Surround sound gives you the feeling of being right in the middle of the action. Until now, it took massive data packets to achieve the ultimate sound experience. But at CeBIT, which will take place from March 15 to 21, Fraunhofer researchers will be demonstrating software that streamlines audio files to such an extent that even surround sound can be transferred and stored quickly and conveniently.
An audio experience like that of a movie theater involves huge amounts of data. The sound engineer mixes down dozens of signals from individual microphones and produces files which are then played back through six channels. The recording of a Robbie Williams concert, for instance, would fill an entire audio DVD. Such mammoth files can be played on the surround sound system at home or in the car, but they are much too large for transmission via Internet radio or for storing on an MP3 player. “In order to make surround sound files interesting for sale via webshops or transmission on Internet radio, the data rate has to be drastically reduced,” explains Matthias Rose from the Fraunhofer Institute for Integrated Circuits IIS in Erlangen.
Together with engineers from Agere Systems, the IIS researchers have discovered a new way of streamlining the data packets: Special software reduces the data stream down to a stereo signal, and additional information is then packed into this so-called “downmix”. After this, the file is compressed and can be transmitted in the usual way, for example via the Internet. The receiver reads the additional information packed into the file and, with its help, is able to reconstruct the original signal. “This approach combines the advantages of previous procedures, allowing surround sound to be stored or transmitted in top quality without taking up too much space, and that’s the basis of MP3 Surround,” says Rose. “MP3 Surround is the multi-channel upgrade to the MP3 audio compression standard.”Basically, MP3 reduces the data stream: Those parts of the signal which are almost or entirely imperceptible to the human ear are coded with less accuracy and consequently take up less storage space. Then there is the additional information for the different channels, for example the time taken for audio signals to travel between speakers or differences in volume. The software packs the coded stereo signal and the sound parameters into an MP3 Surround file, which can then be stored or sent via the Internet. It can be played back on any MP3 player. If the MP3 player is fitted with an MP3 Surround chip and is attached to six speakers, the room will resound to the full surround sound effect. If not, a normal stereo signal will be heard.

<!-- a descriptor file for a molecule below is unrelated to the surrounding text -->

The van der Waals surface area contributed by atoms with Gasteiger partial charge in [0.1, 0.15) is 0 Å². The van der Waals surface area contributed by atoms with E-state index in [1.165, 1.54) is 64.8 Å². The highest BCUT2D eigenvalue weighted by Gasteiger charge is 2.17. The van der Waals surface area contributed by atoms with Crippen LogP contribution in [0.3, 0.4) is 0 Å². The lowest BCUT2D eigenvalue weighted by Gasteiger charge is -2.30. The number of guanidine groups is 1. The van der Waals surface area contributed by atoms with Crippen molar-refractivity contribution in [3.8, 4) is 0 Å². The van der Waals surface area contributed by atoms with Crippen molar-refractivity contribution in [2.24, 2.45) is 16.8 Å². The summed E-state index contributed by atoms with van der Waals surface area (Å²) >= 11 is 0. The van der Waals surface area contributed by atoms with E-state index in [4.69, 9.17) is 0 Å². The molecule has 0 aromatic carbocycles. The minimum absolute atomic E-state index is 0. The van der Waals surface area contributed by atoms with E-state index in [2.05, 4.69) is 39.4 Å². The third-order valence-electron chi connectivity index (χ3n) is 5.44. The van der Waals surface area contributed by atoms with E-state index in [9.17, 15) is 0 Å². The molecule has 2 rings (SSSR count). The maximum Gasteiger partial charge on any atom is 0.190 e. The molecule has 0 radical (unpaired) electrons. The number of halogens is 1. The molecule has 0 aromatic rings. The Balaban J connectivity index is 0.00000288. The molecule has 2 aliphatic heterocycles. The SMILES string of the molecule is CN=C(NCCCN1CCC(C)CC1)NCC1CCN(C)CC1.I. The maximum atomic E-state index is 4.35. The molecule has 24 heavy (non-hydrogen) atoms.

The new technology has already begun to take hold of the multimedia world. The first manufacturers have started to integrate MP3 Surround into their products. The German software house Magix, for instance, is equipping many of its entertainment, music and video products with MP3 Surround. Steinberg’s professional audio processing software, Cubase 4, also supports the new surround sound format and, in the video field, the company DivX supports mp3 surround in its software. Many consumer electronics companies, such as Samsung, Sony and LG, have taken out licenses for MP3 Surround.
However, despite the promising start, it will still be some time before surround sound becomes fully accepted, as Rose realizes: “It’s a little like the change from mono to stereo. That didn’t happen overnight either. Consumers gradually changed over, and at some point it became the norm.” In the meantime, surround sound has also been made available for mobile devices. Researchers at the IIS have developed a technology called ‘Ensonido,’ which enables a surround sound experience over headphones. “Headphones only have two channels, one for the right ear and one for the left, but we can produce surround sound by recreating the path which the sound travels from the speaker to the ears. A sound coming from the back left will reach the left ear a little bit earlier – and louder – than the right ear. The software emulates this difference,” explains Jan Plogsties, the project manager responsible for the development of Ensonido.
In this way, headphones can actually create an impression of spatial sound similar to that of a full surround sound system. The only requirement for the new surround sound is that the piece of music be available as a surround sound audio file. And that currently means that only newly mixed tracks are suitable. However, the system will soon be open to other file types: The Fraunhofer researchers in Erlangen are working on an MP3 SX converter which converts conventional stereo MP3 files into MP3 Surround files. “This opens up a lot of possibilities for the MP3 Surround family,” says Rose. “And soon it will be taken just as much for granted as stereo is today.”
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